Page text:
Vernon Johnson, President and CEO, opens in a new windowAccelerate Learning
The demand for workers in science, technology, engineering, and mathematics (STEM) continues to outpace the supply of trained workers in the United States. Yet, of the 50 million students in public elementary and secondary schools, the vast majority will not major in a STEM field or graduate with a STEM degree.
To complicate matters, many teachers don’t feel confident about teaching science, especially at the elementary level where most do not have specialized education or training in science. Another issue is that science is often taught in a vacuum rather than integrating it with other content areas.
A national opens in a new windowsurveyopens PDF file of science and mathematics education found that K-3 students spent only 19 minutes per day on science compared to 89 minutes per day on reading. Similarly, students in grades 4-6 spent 24 minutes a day on science and 83 minutes on reading. As a result, many students lack the prerequisite knowledge to understand increasingly complex science content in middle and high school. Plus, science instruction in many classrooms still focuses heavily on “book learning” rather than hands-on learning, so science doesn’t come to life for students.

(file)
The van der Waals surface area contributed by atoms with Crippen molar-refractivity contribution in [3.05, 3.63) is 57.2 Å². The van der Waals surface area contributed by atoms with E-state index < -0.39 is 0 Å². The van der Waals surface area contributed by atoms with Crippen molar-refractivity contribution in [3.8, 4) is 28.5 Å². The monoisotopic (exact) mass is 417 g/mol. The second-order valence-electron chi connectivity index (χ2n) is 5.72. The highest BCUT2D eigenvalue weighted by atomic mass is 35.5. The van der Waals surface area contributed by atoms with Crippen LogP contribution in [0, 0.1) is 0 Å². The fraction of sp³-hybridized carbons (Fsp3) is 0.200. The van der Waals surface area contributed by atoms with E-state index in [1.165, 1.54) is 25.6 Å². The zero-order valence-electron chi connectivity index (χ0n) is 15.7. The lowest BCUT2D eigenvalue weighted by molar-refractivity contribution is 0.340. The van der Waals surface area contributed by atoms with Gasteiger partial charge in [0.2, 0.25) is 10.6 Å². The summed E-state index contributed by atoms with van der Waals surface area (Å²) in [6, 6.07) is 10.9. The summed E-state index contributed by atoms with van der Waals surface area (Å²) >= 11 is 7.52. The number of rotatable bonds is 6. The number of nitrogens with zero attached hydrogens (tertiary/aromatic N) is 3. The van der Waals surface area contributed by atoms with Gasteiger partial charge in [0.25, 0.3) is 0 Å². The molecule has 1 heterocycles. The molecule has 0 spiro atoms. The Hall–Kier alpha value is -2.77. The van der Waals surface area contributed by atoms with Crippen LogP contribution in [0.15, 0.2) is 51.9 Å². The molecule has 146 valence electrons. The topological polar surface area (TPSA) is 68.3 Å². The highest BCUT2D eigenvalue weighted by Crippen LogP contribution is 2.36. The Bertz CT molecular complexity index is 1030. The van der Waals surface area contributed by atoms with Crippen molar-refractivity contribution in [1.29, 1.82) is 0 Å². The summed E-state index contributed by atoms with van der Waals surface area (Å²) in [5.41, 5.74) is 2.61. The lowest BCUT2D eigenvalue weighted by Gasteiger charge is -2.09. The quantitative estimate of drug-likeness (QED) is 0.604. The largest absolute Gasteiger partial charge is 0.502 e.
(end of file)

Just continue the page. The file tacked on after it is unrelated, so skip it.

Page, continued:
Although all of these factors are contributing to a leaky STEM pipeline, that pipeline can be patched and improved by providing more and higher level STEM instruction for teachers and students.
Support teachers with a continuum of professional development
A successful STEM classroom isn’t just about the content; it’s about how that content is taught. So, how do we support teachers so they can feel more prepared and more comfortable teaching science and in a way that is more effective for their students?
The key is to provide a continuum of opens in a new windowprofessional development that includes and goes beyond content area training. For example, teachers should be trained in ways to effectively teach their curriculum and in best practices for creating an effective learning environment, building scientific understanding, and engaging students in scientific and engineering practices. Further, teachers should have the opportunity to participate in inquiry-based learning experiences, e.g., using the 5E instructional model, and collaborate with their peers so they can experience what their students will experience when they implement these strategies in their classrooms.
Make it easy for teachers to help students learn science by doing science
Even for teachers who have years of experience teaching science, states are requiring students to master increasingly rigorous standards, and the Next Generation Science Standards (NGSS) require significant opens in a new windowchanges in curriculum, instruction, and assessment. As such, districts and schools should provide teachers with a STEM curriculum that makes teaching science easy and engaging and provides support at the moment they need it.